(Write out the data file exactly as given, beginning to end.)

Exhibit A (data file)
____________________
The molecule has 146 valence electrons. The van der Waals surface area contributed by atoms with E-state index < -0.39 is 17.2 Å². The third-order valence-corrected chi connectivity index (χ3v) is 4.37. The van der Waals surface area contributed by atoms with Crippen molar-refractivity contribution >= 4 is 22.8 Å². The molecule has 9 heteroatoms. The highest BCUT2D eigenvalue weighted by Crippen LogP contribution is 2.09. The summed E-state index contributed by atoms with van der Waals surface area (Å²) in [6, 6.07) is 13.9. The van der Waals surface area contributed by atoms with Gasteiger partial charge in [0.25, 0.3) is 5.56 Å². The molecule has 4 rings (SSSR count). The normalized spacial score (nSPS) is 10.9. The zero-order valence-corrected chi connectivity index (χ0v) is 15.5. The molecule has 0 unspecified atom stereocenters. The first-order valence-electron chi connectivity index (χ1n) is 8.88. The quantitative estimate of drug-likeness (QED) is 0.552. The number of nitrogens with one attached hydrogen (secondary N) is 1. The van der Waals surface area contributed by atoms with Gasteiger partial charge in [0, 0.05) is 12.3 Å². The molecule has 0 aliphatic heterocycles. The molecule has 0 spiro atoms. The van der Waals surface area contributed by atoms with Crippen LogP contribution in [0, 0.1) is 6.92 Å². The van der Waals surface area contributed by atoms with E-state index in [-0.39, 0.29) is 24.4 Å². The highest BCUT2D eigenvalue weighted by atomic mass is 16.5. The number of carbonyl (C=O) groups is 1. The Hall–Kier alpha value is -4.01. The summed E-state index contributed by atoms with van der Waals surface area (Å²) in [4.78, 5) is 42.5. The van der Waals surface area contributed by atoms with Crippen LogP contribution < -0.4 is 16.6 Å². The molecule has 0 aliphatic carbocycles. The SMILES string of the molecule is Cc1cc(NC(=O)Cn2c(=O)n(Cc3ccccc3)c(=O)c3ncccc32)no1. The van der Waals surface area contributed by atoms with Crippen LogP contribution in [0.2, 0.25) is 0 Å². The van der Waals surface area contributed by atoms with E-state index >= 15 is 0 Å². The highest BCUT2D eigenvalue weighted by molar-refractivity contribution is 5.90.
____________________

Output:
The molecule has 146 valence electrons. The van der Waals surface area contributed by atoms with E-state index < -0.39 is 17.2 Å². The third-order valence-corrected chi connectivity index (χ3v) is 4.37. The van der Waals surface area contributed by atoms with Crippen molar-refractivity contribution >= 4 is 22.8 Å². The molecule has 9 heteroatoms. The highest BCUT2D eigenvalue weighted by Crippen LogP contribution is 2.09. The summed E-state index contributed by atoms with van der Waals surface area (Å²) in [6, 6.07) is 13.9. The van der Waals surface area contributed by atoms with Gasteiger partial charge in [0.25, 0.3) is 5.56 Å². The molecule has 4 rings (SSSR count). The normalized spacial score (nSPS) is 10.9. The zero-order valence-corrected chi connectivity index (χ0v) is 15.5. The molecule has 0 unspecified atom stereocenters. The first-order valence-electron chi connectivity index (χ1n) is 8.88. The quantitative estimate of drug-likeness (QED) is 0.552. The number of nitrogens with one attached hydrogen (secondary N) is 1. The van der Waals surface area contributed by atoms with Gasteiger partial charge in [0, 0.05) is 12.3 Å². The molecule has 0 aliphatic heterocycles. The molecule has 0 spiro atoms. The van der Waals surface area contributed by atoms with Crippen LogP contribution in [0, 0.1) is 6.92 Å². The van der Waals surface area contributed by atoms with E-state index in [-0.39, 0.29) is 24.4 Å². The highest BCUT2D eigenvalue weighted by atomic mass is 16.5. The number of carbonyl (C=O) groups is 1. The Hall–Kier alpha value is -4.01. The summed E-state index contributed by atoms with van der Waals surface area (Å²) in [4.78, 5) is 42.5. The van der Waals surface area contributed by atoms with Crippen LogP contribution < -0.4 is 16.6 Å². The molecule has 0 aliphatic carbocycles. The SMILES string of the molecule is Cc1cc(NC(=O)Cn2c(=O)n(Cc3ccccc3)c(=O)c3ncccc32)no1. The van der Waals surface area contributed by atoms with Crippen LogP contribution in [0.2, 0.25) is 0 Å². The van der Waals surface area contributed by atoms with E-state index >= 15 is 0 Å². The highest BCUT2D eigenvalue weighted by molar-refractivity contribution is 5.90.